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Marcel Proust: The Captive

No, the Proust project has not been abandoned, but as I’ve gone through the novel I’ve been less keen on writing commentary, as the text has become less inspired and more redundant. This is all relative, as even Proust’s worst writing is stunning. There are enough brilliant bits to almost constantly reaffirm Proust’s talents, but by the time of The Captive, the finely edited prose of the first three volumes has loosened and turned into a much more disparate, elusive text. Proust surprises the reader in this and The Fugitive by narrowing his focus almost entirely to two characters, Marcel and Albertine, and Marcel’s obsessive, paranoiac jealousy and doubts over Alberine, who, to be fair, is hiding quite a bit. They live together, Marcel controlling Albertine as best he can, and every time she leaves the apartment, it seems, Marcel becomes insane with worry, interrogating her when she returns. By the end of the novel, she inadvertently, finally drops a clue that Marcel picks up on (though he has clearly been at Charles Bovary levels of denial for quite some time) alluding to her lesbian tendencies and egregious levels of infidelity. Yet they still continue in their relationship, though not for long, as Albertine becomes “the fugitive” rather quickly in the next volume. The question, of course, is one of how Marcel and Albertine are both captives, and we see the former far more than the latter. Marcel’s obsessive reflections make Swann’s jealousies in Swann’s Way look comparatively restrained. It also makes Swann’s thoughts look quite concise and pithy.

And yet, there is one blindsiding moment of revelation in The Captive, though it is only so when seen in the greater context of the entire work. Francoise is now Marcel’s maid, and has a great distaste for Albertine:

On one occasion I found Francoise, armed with a huge pair of spectacles, rummaging through my papers and replacing among them a sheet on which I had jotted down a story about Swann and his utter inability to do without Odette. Had she maliciously left it lying in Albertine’s room?(372)

Note that this cannot be a piece of Swann’s Way itself, since Marcel has not yet started to write his magnum opus. Still, it is the first definite indication that Marcel has heard enough of Swann’s story to begin writing about it, as Proust does himself. And for all the implicit connections between Swann’s jealousy of Odette and Marcel’s jealousy of Albertine, this is where it’s made explicit that Swann has been influencing Marcel. And not only that, but Marcel is writing these words about Swann during a time of extreme emotional stress, and revising his mental picture of Swann and Odette in the process. What we get in the first volume, then, is a many-revised version of Swann’s story, one that was first heard by Marcel from his acquaintances, then fictionalized during his time with Albertine, then refictionalized later.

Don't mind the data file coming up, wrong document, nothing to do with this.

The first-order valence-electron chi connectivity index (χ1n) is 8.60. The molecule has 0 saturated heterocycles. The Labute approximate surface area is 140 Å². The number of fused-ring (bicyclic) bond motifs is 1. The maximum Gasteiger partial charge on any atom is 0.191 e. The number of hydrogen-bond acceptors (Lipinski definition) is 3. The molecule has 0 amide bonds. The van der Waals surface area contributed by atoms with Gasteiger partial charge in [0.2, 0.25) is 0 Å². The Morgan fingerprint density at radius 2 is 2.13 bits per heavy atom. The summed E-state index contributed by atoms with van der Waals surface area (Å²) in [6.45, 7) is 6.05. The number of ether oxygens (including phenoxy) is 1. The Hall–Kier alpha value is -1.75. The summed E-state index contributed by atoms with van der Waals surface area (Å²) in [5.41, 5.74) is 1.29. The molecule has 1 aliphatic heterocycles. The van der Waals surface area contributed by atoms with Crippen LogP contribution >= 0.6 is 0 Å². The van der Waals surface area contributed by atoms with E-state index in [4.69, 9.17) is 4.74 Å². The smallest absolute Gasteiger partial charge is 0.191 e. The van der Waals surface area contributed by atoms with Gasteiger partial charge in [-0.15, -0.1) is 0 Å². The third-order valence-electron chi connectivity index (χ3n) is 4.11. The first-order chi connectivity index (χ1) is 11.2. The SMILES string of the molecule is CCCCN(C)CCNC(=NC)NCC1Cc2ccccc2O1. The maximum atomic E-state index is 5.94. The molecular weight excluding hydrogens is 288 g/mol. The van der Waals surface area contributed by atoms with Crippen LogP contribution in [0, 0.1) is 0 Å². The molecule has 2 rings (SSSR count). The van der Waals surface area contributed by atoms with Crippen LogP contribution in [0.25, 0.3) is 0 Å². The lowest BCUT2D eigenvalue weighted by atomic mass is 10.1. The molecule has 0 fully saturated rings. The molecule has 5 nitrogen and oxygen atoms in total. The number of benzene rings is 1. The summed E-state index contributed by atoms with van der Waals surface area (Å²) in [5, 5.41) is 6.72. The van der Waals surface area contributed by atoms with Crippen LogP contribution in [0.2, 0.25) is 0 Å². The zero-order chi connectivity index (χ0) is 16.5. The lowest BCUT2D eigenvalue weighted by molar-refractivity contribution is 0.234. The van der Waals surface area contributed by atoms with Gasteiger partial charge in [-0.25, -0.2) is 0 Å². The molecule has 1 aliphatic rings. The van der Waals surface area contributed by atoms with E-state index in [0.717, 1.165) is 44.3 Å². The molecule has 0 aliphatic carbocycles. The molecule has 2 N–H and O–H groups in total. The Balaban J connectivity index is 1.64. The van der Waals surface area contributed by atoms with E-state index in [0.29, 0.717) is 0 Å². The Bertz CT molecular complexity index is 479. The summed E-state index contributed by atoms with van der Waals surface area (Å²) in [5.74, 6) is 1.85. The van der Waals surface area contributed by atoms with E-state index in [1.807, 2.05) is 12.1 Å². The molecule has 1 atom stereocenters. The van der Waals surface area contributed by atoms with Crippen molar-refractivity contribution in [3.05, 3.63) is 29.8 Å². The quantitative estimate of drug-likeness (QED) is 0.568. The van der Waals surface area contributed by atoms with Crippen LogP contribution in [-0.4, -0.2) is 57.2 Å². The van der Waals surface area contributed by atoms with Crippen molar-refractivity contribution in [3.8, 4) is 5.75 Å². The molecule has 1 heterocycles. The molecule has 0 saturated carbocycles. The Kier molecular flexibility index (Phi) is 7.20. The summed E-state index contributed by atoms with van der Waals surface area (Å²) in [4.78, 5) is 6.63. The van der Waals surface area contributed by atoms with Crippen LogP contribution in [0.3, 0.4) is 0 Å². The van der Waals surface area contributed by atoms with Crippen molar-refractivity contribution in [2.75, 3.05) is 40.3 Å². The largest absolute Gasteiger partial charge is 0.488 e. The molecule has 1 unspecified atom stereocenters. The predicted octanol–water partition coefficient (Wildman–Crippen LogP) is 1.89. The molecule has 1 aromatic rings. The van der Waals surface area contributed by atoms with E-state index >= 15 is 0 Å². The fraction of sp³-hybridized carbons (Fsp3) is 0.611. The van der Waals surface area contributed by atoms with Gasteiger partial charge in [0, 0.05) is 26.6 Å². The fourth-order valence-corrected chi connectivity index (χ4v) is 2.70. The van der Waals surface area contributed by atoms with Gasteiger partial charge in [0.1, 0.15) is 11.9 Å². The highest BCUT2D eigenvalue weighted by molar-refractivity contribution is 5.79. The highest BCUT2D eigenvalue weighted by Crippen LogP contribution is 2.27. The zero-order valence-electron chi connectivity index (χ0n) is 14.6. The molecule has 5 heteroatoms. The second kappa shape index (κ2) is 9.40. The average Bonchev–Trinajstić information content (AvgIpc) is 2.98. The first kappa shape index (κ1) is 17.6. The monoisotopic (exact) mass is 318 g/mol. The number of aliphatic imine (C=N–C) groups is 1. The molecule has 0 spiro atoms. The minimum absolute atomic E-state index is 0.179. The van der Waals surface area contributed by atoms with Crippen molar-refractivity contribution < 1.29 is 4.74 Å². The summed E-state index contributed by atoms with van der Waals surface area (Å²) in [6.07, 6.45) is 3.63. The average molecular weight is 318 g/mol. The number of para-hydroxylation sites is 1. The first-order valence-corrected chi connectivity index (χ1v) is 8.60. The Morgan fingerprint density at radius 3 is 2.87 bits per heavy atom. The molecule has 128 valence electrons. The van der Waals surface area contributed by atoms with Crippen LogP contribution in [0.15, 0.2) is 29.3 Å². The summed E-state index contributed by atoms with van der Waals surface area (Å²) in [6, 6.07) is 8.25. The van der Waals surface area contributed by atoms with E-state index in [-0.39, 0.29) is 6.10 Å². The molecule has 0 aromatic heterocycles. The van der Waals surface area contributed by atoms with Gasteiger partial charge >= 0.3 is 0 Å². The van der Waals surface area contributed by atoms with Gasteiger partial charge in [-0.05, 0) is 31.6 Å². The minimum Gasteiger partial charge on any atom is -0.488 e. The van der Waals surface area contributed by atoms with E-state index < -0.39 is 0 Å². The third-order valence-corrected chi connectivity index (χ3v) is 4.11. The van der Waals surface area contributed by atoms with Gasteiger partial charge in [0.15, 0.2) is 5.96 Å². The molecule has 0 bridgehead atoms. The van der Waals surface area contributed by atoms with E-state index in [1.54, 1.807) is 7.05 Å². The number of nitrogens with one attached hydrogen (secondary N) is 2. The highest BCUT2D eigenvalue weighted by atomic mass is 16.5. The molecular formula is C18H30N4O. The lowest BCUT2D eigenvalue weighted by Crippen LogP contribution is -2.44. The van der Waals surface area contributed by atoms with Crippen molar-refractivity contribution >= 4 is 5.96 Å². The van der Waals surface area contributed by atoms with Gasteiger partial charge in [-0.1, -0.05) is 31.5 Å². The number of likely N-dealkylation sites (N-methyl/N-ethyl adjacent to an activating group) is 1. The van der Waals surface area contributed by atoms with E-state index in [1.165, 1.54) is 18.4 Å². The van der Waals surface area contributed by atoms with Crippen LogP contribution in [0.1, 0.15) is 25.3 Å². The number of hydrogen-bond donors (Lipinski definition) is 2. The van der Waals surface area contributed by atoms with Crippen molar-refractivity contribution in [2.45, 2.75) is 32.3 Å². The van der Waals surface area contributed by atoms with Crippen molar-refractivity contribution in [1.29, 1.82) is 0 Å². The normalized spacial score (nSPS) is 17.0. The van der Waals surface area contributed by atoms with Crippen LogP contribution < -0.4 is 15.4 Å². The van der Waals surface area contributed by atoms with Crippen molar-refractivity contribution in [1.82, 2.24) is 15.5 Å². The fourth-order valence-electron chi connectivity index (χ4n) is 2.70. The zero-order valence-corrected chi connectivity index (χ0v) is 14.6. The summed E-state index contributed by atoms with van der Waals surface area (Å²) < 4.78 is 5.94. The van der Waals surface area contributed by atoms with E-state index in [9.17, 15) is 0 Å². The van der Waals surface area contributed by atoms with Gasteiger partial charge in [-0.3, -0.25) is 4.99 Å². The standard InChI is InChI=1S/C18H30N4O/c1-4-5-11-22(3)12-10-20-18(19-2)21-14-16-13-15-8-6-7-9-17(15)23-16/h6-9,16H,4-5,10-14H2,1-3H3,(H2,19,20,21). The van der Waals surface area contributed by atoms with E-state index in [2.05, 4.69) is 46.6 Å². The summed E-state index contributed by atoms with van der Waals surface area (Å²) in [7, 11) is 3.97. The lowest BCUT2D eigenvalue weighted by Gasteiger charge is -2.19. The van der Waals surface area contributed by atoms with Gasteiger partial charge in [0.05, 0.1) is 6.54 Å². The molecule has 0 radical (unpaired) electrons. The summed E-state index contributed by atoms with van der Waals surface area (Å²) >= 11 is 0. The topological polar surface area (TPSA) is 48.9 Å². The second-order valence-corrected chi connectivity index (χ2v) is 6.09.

Under this view, The Captive is less an analogue than a partial stripping away of fictional artifice. The third person narrative of Swann (with many first-person narrative asides) has been replaced with the intimate, claustophobic first person, and yet we have to take them as the very same voice at different times. Moreover, we need to see Swann’s story through the lens of The Captive, and perhaps through later writing, if we are to understand the narrator’s state in writing Swann’s Way and the pictures of Swann and Odette that are there presented. If this is the case, it would make sense that The Captive is far messier than Swann’s Way and less conclusive (for it is), because the author is that much closer to the material and less able to tell it as a distant story. Remember this passage from “Combray” in the first volume:

The novelist’s happy discovery was to think of substituting for these opaque sections [of people], impenetrable to the human soul, their equivalent in immaterial sections, things, that is, which one’s soul can assimilate…

(See the link for the full passage.)

It is only now that “Swann in Love” seems to be exactly that to which Proust refers here. Likewise, there is the blurring of Marcel the narrator and Proust the author, as we come to see that it must be Marcel (even if that is not his name) that is writing the whole book, and that real, opaque person, Proust, recedes from clear sight.

1 Comment

  1. “Still, it is the first definite indication that Marcel has heard enough of Swann’s story to begin writing about it, as Proust does himself. ” Sorry, but this is not correct. Remember many years earlier, during Marcel’s first visit to Balbec, when he visits Elstir at his studio and sees the portrait of “Madame Sacripant” and recognizes her as Odette…. he confirms that Elstir is “M. Biche.” He knows nearly all of the story of “Swann in Love” by that point.

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